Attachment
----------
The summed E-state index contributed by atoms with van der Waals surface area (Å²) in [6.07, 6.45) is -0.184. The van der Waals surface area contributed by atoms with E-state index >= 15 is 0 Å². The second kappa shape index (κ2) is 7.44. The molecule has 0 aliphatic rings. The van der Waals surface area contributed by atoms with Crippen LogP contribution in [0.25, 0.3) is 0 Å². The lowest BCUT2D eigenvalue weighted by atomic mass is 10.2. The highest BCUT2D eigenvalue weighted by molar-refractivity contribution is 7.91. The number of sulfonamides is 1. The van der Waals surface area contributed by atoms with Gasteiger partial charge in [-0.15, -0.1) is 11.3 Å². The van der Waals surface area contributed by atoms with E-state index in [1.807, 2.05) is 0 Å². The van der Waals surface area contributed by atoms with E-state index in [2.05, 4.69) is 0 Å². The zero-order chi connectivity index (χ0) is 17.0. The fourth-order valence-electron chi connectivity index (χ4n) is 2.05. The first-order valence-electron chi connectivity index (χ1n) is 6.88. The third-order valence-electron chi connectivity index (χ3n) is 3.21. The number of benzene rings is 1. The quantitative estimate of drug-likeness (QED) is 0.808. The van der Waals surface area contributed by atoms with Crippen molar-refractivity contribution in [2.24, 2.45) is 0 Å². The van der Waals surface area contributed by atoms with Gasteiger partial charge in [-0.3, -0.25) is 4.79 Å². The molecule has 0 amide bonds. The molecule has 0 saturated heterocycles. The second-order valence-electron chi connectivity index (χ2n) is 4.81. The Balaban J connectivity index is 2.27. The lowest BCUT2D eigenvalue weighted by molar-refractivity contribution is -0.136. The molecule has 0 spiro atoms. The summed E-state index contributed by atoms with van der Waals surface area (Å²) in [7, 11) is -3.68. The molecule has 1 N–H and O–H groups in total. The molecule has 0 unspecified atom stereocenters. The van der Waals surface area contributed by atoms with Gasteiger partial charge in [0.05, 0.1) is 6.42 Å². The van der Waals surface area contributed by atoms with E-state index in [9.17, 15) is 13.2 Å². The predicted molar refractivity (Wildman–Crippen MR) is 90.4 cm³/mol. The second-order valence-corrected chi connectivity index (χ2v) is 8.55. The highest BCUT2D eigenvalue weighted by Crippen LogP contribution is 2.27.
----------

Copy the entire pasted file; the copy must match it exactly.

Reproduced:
The summed E-state index contributed by atoms with van der Waals surface area (Å²) in [6.07, 6.45) is -0.184. The van der Waals surface area contributed by atoms with E-state index >= 15 is 0 Å². The second kappa shape index (κ2) is 7.44. The molecule has 0 aliphatic rings. The van der Waals surface area contributed by atoms with Crippen LogP contribution in [0.25, 0.3) is 0 Å². The lowest BCUT2D eigenvalue weighted by atomic mass is 10.2. The highest BCUT2D eigenvalue weighted by molar-refractivity contribution is 7.91. The number of sulfonamides is 1. The van der Waals surface area contributed by atoms with Gasteiger partial charge in [-0.15, -0.1) is 11.3 Å². The van der Waals surface area contributed by atoms with E-state index in [1.807, 2.05) is 0 Å². The van der Waals surface area contributed by atoms with E-state index in [2.05, 4.69) is 0 Å². The zero-order chi connectivity index (χ0) is 17.0. The fourth-order valence-electron chi connectivity index (χ4n) is 2.05. The first-order valence-electron chi connectivity index (χ1n) is 6.88. The third-order valence-electron chi connectivity index (χ3n) is 3.21. The number of benzene rings is 1. The quantitative estimate of drug-likeness (QED) is 0.808. The van der Waals surface area contributed by atoms with Crippen molar-refractivity contribution in [2.24, 2.45) is 0 Å². The van der Waals surface area contributed by atoms with Gasteiger partial charge in [-0.3, -0.25) is 4.79 Å². The molecule has 0 amide bonds. The molecule has 0 saturated heterocycles. The second-order valence-electron chi connectivity index (χ2n) is 4.81. The Balaban J connectivity index is 2.27. The lowest BCUT2D eigenvalue weighted by molar-refractivity contribution is -0.136. The molecule has 0 spiro atoms. The summed E-state index contributed by atoms with van der Waals surface area (Å²) in [7, 11) is -3.68. The molecule has 1 N–H and O–H groups in total. The molecule has 0 unspecified atom stereocenters. The van der Waals surface area contributed by atoms with Gasteiger partial charge in [0.05, 0.1) is 6.42 Å². The van der Waals surface area contributed by atoms with E-state index in [9.17, 15) is 13.2 Å². The predicted molar refractivity (Wildman–Crippen MR) is 90.4 cm³/mol. The second-order valence-corrected chi connectivity index (χ2v) is 8.55. The highest BCUT2D eigenvalue weighted by Crippen LogP contribution is 2.27.